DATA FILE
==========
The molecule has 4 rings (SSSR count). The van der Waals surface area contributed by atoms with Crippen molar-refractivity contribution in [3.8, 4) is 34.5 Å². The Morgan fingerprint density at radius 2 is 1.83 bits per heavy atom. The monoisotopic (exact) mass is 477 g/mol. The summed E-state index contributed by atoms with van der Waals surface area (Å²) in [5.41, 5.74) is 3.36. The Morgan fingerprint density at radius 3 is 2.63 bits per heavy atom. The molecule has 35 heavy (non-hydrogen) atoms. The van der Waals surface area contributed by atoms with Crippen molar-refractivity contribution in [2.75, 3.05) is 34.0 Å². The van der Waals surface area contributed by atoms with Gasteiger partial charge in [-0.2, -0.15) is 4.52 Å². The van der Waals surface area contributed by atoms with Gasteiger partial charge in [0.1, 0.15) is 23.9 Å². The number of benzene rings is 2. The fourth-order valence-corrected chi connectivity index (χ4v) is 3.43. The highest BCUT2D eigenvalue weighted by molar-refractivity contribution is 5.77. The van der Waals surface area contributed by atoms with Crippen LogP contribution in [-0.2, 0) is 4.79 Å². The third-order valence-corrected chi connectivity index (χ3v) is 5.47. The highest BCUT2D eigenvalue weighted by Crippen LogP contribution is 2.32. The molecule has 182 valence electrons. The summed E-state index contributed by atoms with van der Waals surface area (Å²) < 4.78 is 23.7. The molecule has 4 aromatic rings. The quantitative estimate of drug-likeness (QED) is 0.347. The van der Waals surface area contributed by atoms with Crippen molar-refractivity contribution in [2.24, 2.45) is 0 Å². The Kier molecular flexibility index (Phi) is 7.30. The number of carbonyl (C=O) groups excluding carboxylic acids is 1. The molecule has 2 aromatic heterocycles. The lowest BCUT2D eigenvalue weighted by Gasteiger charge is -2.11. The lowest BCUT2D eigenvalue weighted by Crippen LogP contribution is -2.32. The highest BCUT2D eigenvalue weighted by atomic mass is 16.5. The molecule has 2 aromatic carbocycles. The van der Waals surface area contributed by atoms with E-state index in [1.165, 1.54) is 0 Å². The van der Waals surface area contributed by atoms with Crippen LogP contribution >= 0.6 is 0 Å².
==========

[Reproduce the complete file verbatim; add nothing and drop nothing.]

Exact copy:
The molecule has 4 rings (SSSR count). The van der Waals surface area contributed by atoms with Crippen molar-refractivity contribution in [3.8, 4) is 34.5 Å². The Morgan fingerprint density at radius 2 is 1.83 bits per heavy atom. The monoisotopic (exact) mass is 477 g/mol. The summed E-state index contributed by atoms with van der Waals surface area (Å²) in [5.41, 5.74) is 3.36. The Morgan fingerprint density at radius 3 is 2.63 bits per heavy atom. The molecule has 35 heavy (non-hydrogen) atoms. The van der Waals surface area contributed by atoms with Crippen molar-refractivity contribution in [2.75, 3.05) is 34.0 Å². The van der Waals surface area contributed by atoms with Gasteiger partial charge in [-0.2, -0.15) is 4.52 Å². The van der Waals surface area contributed by atoms with Gasteiger partial charge in [0.1, 0.15) is 23.9 Å². The number of benzene rings is 2. The fourth-order valence-corrected chi connectivity index (χ4v) is 3.43. The highest BCUT2D eigenvalue weighted by molar-refractivity contribution is 5.77. The van der Waals surface area contributed by atoms with Crippen LogP contribution in [-0.2, 0) is 4.79 Å². The third-order valence-corrected chi connectivity index (χ3v) is 5.47. The highest BCUT2D eigenvalue weighted by Crippen LogP contribution is 2.32. The molecule has 182 valence electrons. The summed E-state index contributed by atoms with van der Waals surface area (Å²) < 4.78 is 23.7. The molecule has 4 aromatic rings. The quantitative estimate of drug-likeness (QED) is 0.347. The van der Waals surface area contributed by atoms with Crippen molar-refractivity contribution in [2.24, 2.45) is 0 Å². The Kier molecular flexibility index (Phi) is 7.30. The number of carbonyl (C=O) groups excluding carboxylic acids is 1. The molecule has 2 aromatic heterocycles. The lowest BCUT2D eigenvalue weighted by Gasteiger charge is -2.11. The lowest BCUT2D eigenvalue weighted by Crippen LogP contribution is -2.32. The highest BCUT2D eigenvalue weighted by atomic mass is 16.5. The molecule has 2 aromatic carbocycles. The van der Waals surface area contributed by atoms with E-state index in [1.165, 1.54) is 0 Å². The van der Waals surface area contributed by atoms with Crippen LogP contribution >= 0.6 is 0 Å².